Let’s be clear: constitutionally, the Executive decides where and how troops are deployed. John Key did not need Parliament’s approval to go to war.
And let’s be clear: Key is going to war. Iraq is at war. Training its troops is joining its war.
But Key’s denial of a parliamentary vote is a mite regal in the 2010s. We are a modern democracy. When the state goes to war now, it is not just a few thousand of barons’ men or mercenaries. It is the people who go to war.
That was one of our wakeups in the first world war. As Katie Hunter and Kirstie Ross put it in “Holding on to Home”, “while nations declared war it was families and communities who waged it, producing and provisioning recruits and adjusting to the consequences”.
Communities’ and families’ consequence of Key’s war will be taxpayer dollars, possibly a lost family member or two and maybe a (slightly?) higher risk of deranged-individual or cyber-hyped jihadist action here.
Key talked of a “mandate” on TV3’s The Nation at the weekend. Winning the election did give him a mandate to govern and governing includes going to war. But for most voters the mandate has limits, which many think war goes beyond. That is where parliamentary approval comes in.
Well, the only reason Key couldn’t get a majority in Parliament last week is that he is one short until National wins the Northland by-election (provided Winston Peters’ quixotic venture into the seat doesn’t succeed).
So what’s the democracy fuss? The fuss is that even then a vote for the war would be only 61-60, not the broad cross-party support there was in 1914 and 1939 — but which there was not in the 1960s when Sir Keith Holyoake reluctantly went to war in Vietnam alongside the United States.
Alongside the United States is where Key’s instinct takes him, tugging at the apron strings of our “independent foreign policy”, to which he still pays lipservice, to the point where foreign media routinely label us a United States “ally”.
That instinct is probably one driver of Key’s rant at the end of the non-determinant parliamentary debate last week in which five parties, including two of his support parties, opposed military deployment. Focus groups are likely to have delivered a similar message.
Result: Key cannot show to the “five-eyes” partners — the “club”, to use his word, or “family”, the British Foreign Secretary’s archaic imperial presumption and misperception — that he can firmly carry his country in this venture. Result: he has done as little as he can for as short a time as he can and still stay in the “club”.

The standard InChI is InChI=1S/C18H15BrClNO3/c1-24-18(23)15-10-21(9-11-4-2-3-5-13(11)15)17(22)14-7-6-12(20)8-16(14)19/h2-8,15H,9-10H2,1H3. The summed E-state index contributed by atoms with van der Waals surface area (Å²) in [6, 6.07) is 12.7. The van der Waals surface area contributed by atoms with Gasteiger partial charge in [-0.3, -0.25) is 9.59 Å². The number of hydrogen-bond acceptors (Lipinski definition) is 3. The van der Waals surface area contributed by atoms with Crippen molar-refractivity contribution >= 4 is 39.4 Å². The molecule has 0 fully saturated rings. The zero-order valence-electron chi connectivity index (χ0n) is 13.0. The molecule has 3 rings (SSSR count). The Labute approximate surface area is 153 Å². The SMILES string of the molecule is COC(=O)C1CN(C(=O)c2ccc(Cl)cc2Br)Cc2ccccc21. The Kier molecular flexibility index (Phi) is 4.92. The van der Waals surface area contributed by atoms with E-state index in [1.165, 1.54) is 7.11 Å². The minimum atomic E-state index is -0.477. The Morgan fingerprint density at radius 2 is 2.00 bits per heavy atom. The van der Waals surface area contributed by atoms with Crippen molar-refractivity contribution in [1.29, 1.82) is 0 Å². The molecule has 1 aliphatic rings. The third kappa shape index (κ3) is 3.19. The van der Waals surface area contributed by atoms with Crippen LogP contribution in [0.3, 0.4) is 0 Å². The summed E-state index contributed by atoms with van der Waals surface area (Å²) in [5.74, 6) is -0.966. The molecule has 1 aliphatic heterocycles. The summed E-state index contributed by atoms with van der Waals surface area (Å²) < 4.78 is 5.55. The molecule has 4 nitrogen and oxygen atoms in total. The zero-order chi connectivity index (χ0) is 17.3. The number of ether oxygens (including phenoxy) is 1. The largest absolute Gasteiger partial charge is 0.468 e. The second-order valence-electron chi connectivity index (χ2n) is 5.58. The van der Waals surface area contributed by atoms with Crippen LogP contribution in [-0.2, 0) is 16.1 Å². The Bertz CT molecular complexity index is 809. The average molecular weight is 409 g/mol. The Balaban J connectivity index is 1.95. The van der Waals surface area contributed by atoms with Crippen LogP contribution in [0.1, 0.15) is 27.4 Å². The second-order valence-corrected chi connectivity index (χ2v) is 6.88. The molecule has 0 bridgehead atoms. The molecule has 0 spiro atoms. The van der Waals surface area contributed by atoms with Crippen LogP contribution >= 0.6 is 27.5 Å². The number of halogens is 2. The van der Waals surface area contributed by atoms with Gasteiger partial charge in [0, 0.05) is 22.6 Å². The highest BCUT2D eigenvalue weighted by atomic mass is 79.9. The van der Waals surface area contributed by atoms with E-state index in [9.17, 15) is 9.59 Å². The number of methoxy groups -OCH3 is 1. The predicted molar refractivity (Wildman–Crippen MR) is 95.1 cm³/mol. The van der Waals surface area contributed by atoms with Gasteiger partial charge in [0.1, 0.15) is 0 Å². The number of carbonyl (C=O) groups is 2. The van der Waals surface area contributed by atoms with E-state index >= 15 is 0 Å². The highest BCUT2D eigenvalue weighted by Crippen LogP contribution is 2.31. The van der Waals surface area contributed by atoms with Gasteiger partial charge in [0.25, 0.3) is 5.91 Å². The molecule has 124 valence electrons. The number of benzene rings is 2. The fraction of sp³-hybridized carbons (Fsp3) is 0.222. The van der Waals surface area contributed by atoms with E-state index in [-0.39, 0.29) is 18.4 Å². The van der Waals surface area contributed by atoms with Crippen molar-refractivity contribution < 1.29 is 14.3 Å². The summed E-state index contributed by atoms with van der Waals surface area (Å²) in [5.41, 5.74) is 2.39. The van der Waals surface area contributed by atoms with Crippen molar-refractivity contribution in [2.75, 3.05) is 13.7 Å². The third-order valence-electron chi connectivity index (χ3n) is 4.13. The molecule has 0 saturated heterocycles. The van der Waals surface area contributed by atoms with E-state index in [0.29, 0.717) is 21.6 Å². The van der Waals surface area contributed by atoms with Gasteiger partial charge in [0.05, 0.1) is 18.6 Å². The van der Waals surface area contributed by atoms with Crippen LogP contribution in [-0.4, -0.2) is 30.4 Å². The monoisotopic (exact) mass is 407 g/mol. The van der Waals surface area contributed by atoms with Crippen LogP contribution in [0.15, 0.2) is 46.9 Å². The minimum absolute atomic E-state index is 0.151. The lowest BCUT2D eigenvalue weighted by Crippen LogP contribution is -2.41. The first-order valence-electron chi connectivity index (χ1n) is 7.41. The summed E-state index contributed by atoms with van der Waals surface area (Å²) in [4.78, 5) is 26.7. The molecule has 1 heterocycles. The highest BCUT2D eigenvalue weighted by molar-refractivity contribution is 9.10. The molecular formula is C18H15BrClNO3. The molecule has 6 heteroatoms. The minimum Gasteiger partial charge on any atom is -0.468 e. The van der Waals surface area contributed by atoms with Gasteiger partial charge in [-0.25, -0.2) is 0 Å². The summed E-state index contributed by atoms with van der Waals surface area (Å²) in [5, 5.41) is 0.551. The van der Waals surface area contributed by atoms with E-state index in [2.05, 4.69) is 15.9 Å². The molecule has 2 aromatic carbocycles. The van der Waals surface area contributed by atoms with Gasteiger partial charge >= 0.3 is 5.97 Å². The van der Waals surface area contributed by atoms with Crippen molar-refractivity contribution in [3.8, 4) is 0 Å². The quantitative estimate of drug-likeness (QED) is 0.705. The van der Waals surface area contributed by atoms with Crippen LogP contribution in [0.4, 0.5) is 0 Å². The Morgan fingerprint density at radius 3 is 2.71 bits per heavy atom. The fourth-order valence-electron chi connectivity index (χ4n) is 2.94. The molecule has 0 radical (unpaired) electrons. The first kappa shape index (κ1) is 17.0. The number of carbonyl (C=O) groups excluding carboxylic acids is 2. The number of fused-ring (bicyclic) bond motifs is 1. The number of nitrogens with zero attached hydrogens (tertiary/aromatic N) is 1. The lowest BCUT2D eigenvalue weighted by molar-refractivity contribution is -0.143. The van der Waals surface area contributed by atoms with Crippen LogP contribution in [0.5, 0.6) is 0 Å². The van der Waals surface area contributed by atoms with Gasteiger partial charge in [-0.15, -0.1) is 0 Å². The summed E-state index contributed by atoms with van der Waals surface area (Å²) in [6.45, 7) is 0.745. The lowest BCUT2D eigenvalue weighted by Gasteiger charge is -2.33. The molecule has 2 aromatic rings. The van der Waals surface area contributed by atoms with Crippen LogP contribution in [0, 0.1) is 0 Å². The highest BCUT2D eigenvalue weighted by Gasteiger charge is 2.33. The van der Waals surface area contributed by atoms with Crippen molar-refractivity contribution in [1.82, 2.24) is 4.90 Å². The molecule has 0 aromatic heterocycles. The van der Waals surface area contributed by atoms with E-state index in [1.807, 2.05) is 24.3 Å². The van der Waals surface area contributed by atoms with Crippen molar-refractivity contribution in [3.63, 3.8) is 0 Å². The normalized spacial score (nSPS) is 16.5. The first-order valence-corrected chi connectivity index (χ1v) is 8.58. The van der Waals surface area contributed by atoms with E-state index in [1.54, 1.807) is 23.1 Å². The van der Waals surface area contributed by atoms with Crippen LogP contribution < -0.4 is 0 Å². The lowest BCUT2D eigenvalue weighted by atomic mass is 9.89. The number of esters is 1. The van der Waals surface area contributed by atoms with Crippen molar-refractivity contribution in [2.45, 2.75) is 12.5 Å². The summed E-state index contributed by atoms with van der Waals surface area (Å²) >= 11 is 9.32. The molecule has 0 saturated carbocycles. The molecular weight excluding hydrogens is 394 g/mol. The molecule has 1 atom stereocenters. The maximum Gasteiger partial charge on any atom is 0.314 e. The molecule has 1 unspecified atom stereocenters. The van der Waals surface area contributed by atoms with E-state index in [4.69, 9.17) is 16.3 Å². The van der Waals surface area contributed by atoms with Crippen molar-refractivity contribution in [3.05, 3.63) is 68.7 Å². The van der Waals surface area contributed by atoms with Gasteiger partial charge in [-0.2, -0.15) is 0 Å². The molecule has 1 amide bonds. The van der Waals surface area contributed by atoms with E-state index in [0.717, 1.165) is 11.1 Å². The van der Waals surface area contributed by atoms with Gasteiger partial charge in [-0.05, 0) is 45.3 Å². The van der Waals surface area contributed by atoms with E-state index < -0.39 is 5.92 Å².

So Key’s hooligan reply at the end of the parliamentary debate is understandable. But it was the antithesis of what the occasion called for. War is an act of state, requiring statesmanship. In his response to parties opposing military deployment he sounded like a teenager out of control of his emotions.
Emotion is a risky basis for going to war — or for the conduct of any element of foreign affairs.
Even if beheadings — which are routine in “friend” Saudi Arabia — and burnings, rape, slavery and starvation are emotionally disturbing, responding with emotion may be what the Islamic State (ISIL) wants.
The point, as a Foreign Affairs magazine article has detailed, is that ISIL is not just a terrorist band like al Qaeda. To contain it needs new tactics. ISIL is now a quasi-state: in control of a territory and with an army of 30,000, a functioning administration and revenue sources and expansionary ambitions. The war we are joining is rump-Iraq’s against this entity.
And just what is ISIL? A New York Times editorial said on Friday: “How much its terrible actions are rooted in religious zealotry, raw psychopathy and political ideology is hard to determine.”
That indicates outsiders can’t fix the Arabian mess, just as outsiders could not have fixed the internecine Europe of four-five centuries ago with its public beheadings, burnings-alive and mass murders.
But that is not a call to inaction.
There is a United Nations doctrine of “responsibility to protect” — a doctrine Key appeared not to know of in a fumbling reply to a radio question a while back on the morality of intervention. That “R2P” doctrine calls on outsiders to do what they can to protect people against a vicious government.
As a temporary Security Council member, New Zealand has direct stewardship of that doctrine.
Protection is not just food and medicine, Labour’s alternative to military trainers. Protection is also meeting force with force. (That is why we have a police force.)
In Libya a “western” R2P intervention seemed to work but now warring factions run alternative “governments” from different cities. In the Levant and Iraq, perhaps if China sent in a million or two of troops, they could impose peace — but what would happen after they left?
No country claiming to be a good global citizen can ignore ISIL’s atrocities. So Key is required to act. His problem is that his country can’t agree what to do.